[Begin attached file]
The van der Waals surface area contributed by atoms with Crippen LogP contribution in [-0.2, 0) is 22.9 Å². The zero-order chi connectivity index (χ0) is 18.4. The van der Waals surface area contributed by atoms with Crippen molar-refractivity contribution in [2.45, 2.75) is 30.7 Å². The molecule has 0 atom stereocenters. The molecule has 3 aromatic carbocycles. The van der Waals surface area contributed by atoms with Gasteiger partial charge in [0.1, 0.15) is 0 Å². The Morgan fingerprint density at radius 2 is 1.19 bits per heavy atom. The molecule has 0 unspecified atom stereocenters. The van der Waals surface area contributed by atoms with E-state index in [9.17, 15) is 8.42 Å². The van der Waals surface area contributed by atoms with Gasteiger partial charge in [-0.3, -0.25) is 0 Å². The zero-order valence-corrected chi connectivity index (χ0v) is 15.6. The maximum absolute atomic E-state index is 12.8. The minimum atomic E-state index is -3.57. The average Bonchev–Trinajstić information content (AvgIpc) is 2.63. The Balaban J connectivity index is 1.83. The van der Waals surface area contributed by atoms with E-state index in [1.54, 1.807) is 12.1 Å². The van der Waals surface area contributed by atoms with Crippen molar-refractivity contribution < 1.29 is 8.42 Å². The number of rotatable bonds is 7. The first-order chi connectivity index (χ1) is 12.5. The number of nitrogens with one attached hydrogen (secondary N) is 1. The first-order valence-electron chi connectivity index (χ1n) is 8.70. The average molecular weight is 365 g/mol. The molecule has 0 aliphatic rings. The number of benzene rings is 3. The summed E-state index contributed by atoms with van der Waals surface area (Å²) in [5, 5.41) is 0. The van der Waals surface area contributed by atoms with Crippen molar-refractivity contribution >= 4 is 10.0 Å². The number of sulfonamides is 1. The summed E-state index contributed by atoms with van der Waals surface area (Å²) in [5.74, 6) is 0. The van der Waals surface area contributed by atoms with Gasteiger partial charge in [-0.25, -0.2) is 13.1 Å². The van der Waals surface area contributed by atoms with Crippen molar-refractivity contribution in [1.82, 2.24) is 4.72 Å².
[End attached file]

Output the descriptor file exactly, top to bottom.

The van der Waals surface area contributed by atoms with Crippen LogP contribution in [-0.2, 0) is 22.9 Å². The zero-order chi connectivity index (χ0) is 18.4. The van der Waals surface area contributed by atoms with Crippen molar-refractivity contribution in [2.45, 2.75) is 30.7 Å². The molecule has 0 atom stereocenters. The molecule has 3 aromatic carbocycles. The van der Waals surface area contributed by atoms with Gasteiger partial charge in [0.1, 0.15) is 0 Å². The Morgan fingerprint density at radius 2 is 1.19 bits per heavy atom. The molecule has 0 unspecified atom stereocenters. The van der Waals surface area contributed by atoms with E-state index in [9.17, 15) is 8.42 Å². The van der Waals surface area contributed by atoms with Gasteiger partial charge in [-0.3, -0.25) is 0 Å². The zero-order valence-corrected chi connectivity index (χ0v) is 15.6. The maximum absolute atomic E-state index is 12.8. The minimum atomic E-state index is -3.57. The average Bonchev–Trinajstić information content (AvgIpc) is 2.63. The Balaban J connectivity index is 1.83. The van der Waals surface area contributed by atoms with E-state index in [1.54, 1.807) is 12.1 Å². The van der Waals surface area contributed by atoms with Crippen molar-refractivity contribution < 1.29 is 8.42 Å². The number of rotatable bonds is 7. The first-order chi connectivity index (χ1) is 12.5. The number of nitrogens with one attached hydrogen (secondary N) is 1. The first-order valence-electron chi connectivity index (χ1n) is 8.70. The average molecular weight is 365 g/mol. The molecule has 0 aliphatic rings. The number of benzene rings is 3. The summed E-state index contributed by atoms with van der Waals surface area (Å²) in [5, 5.41) is 0. The van der Waals surface area contributed by atoms with Crippen molar-refractivity contribution >= 4 is 10.0 Å². The number of sulfonamides is 1. The summed E-state index contributed by atoms with van der Waals surface area (Å²) in [5.74, 6) is 0. The van der Waals surface area contributed by atoms with Gasteiger partial charge in [-0.25, -0.2) is 13.1 Å². The van der Waals surface area contributed by atoms with Crippen molar-refractivity contribution in [1.82, 2.24) is 4.72 Å².